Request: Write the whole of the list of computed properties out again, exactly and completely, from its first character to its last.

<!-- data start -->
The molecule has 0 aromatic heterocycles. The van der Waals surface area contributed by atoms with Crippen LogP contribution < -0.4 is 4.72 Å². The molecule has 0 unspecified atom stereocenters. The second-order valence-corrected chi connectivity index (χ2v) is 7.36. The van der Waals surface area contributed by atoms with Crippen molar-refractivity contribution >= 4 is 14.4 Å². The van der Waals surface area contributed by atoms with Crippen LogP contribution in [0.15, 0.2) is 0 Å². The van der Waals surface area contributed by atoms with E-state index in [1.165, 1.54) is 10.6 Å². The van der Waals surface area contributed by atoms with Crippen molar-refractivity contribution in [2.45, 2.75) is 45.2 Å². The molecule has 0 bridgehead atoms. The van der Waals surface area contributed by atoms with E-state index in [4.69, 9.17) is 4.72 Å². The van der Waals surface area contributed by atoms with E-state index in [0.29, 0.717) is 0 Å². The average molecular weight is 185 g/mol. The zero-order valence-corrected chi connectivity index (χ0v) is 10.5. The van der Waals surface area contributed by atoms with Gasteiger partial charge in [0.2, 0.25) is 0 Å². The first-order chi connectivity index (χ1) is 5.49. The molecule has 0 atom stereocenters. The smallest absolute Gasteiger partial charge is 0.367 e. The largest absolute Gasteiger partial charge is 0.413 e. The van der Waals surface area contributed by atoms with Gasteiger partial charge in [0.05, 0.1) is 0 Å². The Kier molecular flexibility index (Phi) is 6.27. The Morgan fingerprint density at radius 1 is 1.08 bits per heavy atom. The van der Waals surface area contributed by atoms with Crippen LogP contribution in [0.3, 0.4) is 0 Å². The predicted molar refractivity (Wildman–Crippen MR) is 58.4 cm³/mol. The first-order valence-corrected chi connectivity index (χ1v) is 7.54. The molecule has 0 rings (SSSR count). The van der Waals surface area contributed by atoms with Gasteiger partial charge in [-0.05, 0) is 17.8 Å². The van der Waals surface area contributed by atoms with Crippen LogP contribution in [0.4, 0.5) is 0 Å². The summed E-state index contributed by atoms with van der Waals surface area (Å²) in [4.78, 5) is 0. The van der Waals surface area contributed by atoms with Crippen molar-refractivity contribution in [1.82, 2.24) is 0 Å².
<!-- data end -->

The molecule has 0 aromatic heterocycles. The van der Waals surface area contributed by atoms with Crippen LogP contribution < -0.4 is 4.72 Å². The molecule has 0 unspecified atom stereocenters. The second-order valence-corrected chi connectivity index (χ2v) is 7.36. The van der Waals surface area contributed by atoms with Crippen molar-refractivity contribution >= 4 is 14.4 Å². The van der Waals surface area contributed by atoms with Crippen LogP contribution in [0.15, 0.2) is 0 Å². The van der Waals surface area contributed by atoms with E-state index in [1.165, 1.54) is 10.6 Å². The van der Waals surface area contributed by atoms with Crippen molar-refractivity contribution in [2.45, 2.75) is 45.2 Å². The molecule has 0 bridgehead atoms. The van der Waals surface area contributed by atoms with E-state index in [4.69, 9.17) is 4.72 Å². The van der Waals surface area contributed by atoms with E-state index in [0.29, 0.717) is 0 Å². The average molecular weight is 185 g/mol. The zero-order valence-corrected chi connectivity index (χ0v) is 10.5. The van der Waals surface area contributed by atoms with Gasteiger partial charge in [0.2, 0.25) is 0 Å². The first-order chi connectivity index (χ1) is 5.49. The molecule has 0 atom stereocenters. The smallest absolute Gasteiger partial charge is 0.367 e. The largest absolute Gasteiger partial charge is 0.413 e. The van der Waals surface area contributed by atoms with Gasteiger partial charge in [0.05, 0.1) is 0 Å². The Kier molecular flexibility index (Phi) is 6.27. The Morgan fingerprint density at radius 1 is 1.08 bits per heavy atom. The van der Waals surface area contributed by atoms with Crippen LogP contribution in [0.3, 0.4) is 0 Å². The predicted molar refractivity (Wildman–Crippen MR) is 58.4 cm³/mol. The first-order valence-corrected chi connectivity index (χ1v) is 7.54. The molecule has 0 rings (SSSR count). The van der Waals surface area contributed by atoms with Gasteiger partial charge in [-0.05, 0) is 17.8 Å². The van der Waals surface area contributed by atoms with Crippen LogP contribution in [0.4, 0.5) is 0 Å². The summed E-state index contributed by atoms with van der Waals surface area (Å²) in [4.78, 5) is 0. The van der Waals surface area contributed by atoms with Crippen molar-refractivity contribution in [1.82, 2.24) is 0 Å².